Stratford City will be the new metropolitan centre of east London, with showpiece schemes trumpeted as "a new era in town planning". These schemes will be landscaped to offer residents an attractive environment — rather than a soulless precinct — with shopping that will make journeys to the West End a distant memory.
Thousands of apartment homes are being built at large and spacious mixed use developments that will transform these old urban districts.
Stratford City, next to the Olympic Park and scheduled to open before Christmas next year, will be Europe's biggest new retail destination — and not one full of unimaginative high street chain stores, but providing a chance for privately owned creatives to sell high-quality, crafted merchandise, too. For those without the income for shops there will be street markets with stalls around cafés and restaurants.
Stratford City will rise up on 184 acres and 13.5 million sq ft of space, with more than 300 shops, 50 places to eat and, eventually, 4,300 homes. Most of the retail space has been pre-let (Waitrose is one of several leading retailers making its debut in E15).
Old urban districts will be transformed to offer residents and shoppers an attractive environment, not a soulless precinct
Developer Westfield commissioned retail guru Mary Portas to suggest ways of injecting vitality and personality into the environment as a whole. Tapping into east London's creative vibe, she set up a "cultural committee", including artist Tracey Emin and designer Tom Dixon, to come up with sculptures, seating and lighting for the public areas — even uniforms for the concierge and security staff.
Among the eco-friendly architectural innovations are paving slabs that store energy generated by pedestrians.
Shoreditch-based Emin, who took a helicopter ride over the site to help her understand its vast scale, said: "Wherever artists go, commerce follows. This is a meeting point and it will have a huge impact in east London."
The main shopping boulevard — dubbed a "24-hour lifestyle street" — will be the primary route into the Olympic Park and the Athletes' Village, where the first 2,800 homes (town houses as well as apartments) are under way.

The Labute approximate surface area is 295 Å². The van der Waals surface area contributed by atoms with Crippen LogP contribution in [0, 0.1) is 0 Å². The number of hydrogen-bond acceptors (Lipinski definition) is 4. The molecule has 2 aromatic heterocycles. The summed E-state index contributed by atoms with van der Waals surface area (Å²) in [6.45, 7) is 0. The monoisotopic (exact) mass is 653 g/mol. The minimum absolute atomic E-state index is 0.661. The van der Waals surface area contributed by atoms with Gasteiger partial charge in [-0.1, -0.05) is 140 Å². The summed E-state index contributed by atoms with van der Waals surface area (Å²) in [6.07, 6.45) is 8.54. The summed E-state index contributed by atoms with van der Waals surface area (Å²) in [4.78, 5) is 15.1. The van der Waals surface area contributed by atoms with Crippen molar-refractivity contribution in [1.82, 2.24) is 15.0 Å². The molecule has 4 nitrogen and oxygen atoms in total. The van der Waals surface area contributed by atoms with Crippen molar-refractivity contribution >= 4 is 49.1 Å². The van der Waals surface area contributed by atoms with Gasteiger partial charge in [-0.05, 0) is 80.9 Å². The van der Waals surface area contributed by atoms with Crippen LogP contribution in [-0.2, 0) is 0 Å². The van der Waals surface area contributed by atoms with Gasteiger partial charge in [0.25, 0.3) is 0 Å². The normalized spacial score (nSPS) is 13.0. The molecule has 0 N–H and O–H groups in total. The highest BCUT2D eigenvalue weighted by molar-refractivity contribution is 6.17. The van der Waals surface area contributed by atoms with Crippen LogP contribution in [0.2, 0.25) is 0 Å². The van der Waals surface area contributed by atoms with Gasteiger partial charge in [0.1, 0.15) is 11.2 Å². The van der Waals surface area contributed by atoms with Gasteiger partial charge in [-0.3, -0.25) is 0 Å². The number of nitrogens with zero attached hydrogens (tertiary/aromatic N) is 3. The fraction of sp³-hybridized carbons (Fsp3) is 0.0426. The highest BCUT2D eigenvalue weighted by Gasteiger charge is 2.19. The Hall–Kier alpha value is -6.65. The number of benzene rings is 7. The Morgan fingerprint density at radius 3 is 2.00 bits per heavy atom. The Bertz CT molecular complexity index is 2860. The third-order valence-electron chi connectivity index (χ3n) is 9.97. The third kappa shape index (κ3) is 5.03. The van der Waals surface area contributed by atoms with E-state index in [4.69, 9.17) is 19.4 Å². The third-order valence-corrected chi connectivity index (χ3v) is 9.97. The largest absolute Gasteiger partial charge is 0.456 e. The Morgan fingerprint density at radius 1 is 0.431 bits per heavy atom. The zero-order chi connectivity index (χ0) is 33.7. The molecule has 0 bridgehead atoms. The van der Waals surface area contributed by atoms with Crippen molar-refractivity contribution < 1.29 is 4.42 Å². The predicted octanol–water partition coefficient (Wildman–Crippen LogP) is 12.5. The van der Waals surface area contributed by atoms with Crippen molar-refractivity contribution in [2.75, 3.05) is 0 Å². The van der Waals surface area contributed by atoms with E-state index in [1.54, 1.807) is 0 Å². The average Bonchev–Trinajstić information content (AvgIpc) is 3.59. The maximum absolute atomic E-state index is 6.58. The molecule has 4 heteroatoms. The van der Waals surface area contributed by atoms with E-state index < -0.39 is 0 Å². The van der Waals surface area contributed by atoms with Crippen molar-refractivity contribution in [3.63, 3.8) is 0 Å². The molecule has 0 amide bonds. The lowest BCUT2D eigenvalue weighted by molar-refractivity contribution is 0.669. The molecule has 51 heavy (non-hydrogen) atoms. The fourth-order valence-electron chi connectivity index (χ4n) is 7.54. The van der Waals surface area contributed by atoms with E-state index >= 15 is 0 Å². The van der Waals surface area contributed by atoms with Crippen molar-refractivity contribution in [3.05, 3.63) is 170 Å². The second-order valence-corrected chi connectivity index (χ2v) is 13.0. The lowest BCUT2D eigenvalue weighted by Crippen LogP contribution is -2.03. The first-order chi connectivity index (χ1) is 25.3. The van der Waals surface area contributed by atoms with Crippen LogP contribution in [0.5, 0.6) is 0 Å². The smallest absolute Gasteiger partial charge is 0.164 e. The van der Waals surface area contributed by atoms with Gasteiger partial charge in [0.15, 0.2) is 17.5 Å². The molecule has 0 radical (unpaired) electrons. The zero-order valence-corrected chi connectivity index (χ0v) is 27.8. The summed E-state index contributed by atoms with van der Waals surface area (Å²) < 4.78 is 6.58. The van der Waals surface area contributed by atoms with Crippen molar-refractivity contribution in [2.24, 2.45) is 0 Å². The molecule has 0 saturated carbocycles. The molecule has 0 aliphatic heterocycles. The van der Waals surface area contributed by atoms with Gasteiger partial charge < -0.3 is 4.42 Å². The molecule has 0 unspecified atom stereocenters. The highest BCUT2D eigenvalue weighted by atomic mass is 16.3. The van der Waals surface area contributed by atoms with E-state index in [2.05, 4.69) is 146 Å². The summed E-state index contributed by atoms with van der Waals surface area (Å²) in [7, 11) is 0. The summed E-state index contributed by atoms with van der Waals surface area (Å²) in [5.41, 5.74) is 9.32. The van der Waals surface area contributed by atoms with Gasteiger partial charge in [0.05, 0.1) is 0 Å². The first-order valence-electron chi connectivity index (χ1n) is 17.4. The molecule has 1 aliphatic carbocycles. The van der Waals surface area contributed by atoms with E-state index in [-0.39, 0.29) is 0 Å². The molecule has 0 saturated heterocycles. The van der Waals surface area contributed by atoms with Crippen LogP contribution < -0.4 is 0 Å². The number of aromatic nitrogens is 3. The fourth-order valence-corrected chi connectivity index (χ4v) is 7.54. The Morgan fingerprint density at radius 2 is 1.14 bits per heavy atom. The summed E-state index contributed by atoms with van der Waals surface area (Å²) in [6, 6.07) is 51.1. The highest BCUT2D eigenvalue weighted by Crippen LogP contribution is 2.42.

About 50 per cent of these homes will be released for private sale next summer, with occupation a few months after the Olympics because the "dormitory-style" interiors have to be converted. To register, email firstname.lastname@example.org, or call 020 3288 6290. For affordable housing, including shared ownership, visit triathlonhomes.com.
A blueprint for the future
Westfield says Stratford City is a blueprint for future retail-residential developments, with streets and squares and the feeling that you are in a town rather than under one big roof.
Developer Manhattan Loft Corporation has unveiled plans for a sleek new skyscraper incorporating 253 apartments and a hotel above one of the retail buildings at the site. This is likely to raise the bar in terms of glamour and price.
Several new apartment blocks have been built on the edges of Stratford City, though just as many have been mothballed because of the credit crunch. Prices in the area start at about £185,000, down 20 per cent from the peak. Currently, little on the market costs more than £750,000.
At Lett Road, developer Thornsett Group has built 64 flats — the only new scheme in Stratford that is entirely private (with no social housing). Homes include duplex three-bedroom penthouses with views over the Olympic Park. And there is a communal roof terrace. Prices from £235,000 to £795,000. Call Currells on 020 7226 4200.